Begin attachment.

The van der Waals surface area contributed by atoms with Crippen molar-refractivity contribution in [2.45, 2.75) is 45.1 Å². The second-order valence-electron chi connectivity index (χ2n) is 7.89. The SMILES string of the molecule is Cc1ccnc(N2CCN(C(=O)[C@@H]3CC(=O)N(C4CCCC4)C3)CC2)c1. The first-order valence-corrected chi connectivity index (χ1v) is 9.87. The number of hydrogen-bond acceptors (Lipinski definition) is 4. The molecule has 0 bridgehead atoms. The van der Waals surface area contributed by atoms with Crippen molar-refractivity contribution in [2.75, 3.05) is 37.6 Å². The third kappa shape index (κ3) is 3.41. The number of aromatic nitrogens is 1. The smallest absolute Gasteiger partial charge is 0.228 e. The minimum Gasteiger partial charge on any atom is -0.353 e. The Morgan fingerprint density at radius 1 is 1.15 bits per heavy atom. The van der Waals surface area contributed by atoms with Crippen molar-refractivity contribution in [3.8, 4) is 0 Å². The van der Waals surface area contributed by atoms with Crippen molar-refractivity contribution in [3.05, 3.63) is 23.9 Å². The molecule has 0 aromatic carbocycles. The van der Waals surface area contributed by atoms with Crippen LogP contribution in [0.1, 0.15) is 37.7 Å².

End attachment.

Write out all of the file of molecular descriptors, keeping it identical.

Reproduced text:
The van der Waals surface area contributed by atoms with Crippen molar-refractivity contribution in [2.45, 2.75) is 45.1 Å². The second-order valence-electron chi connectivity index (χ2n) is 7.89. The SMILES string of the molecule is Cc1ccnc(N2CCN(C(=O)[C@@H]3CC(=O)N(C4CCCC4)C3)CC2)c1. The first-order valence-corrected chi connectivity index (χ1v) is 9.87. The number of hydrogen-bond acceptors (Lipinski definition) is 4. The molecule has 0 bridgehead atoms. The van der Waals surface area contributed by atoms with Crippen molar-refractivity contribution in [2.75, 3.05) is 37.6 Å². The third kappa shape index (κ3) is 3.41. The number of aromatic nitrogens is 1. The smallest absolute Gasteiger partial charge is 0.228 e. The minimum Gasteiger partial charge on any atom is -0.353 e. The Morgan fingerprint density at radius 1 is 1.15 bits per heavy atom. The van der Waals surface area contributed by atoms with Crippen molar-refractivity contribution in [3.8, 4) is 0 Å². The van der Waals surface area contributed by atoms with Crippen molar-refractivity contribution in [3.05, 3.63) is 23.9 Å². The molecule has 0 aromatic carbocycles. The van der Waals surface area contributed by atoms with Crippen LogP contribution in [0.1, 0.15) is 37.7 Å².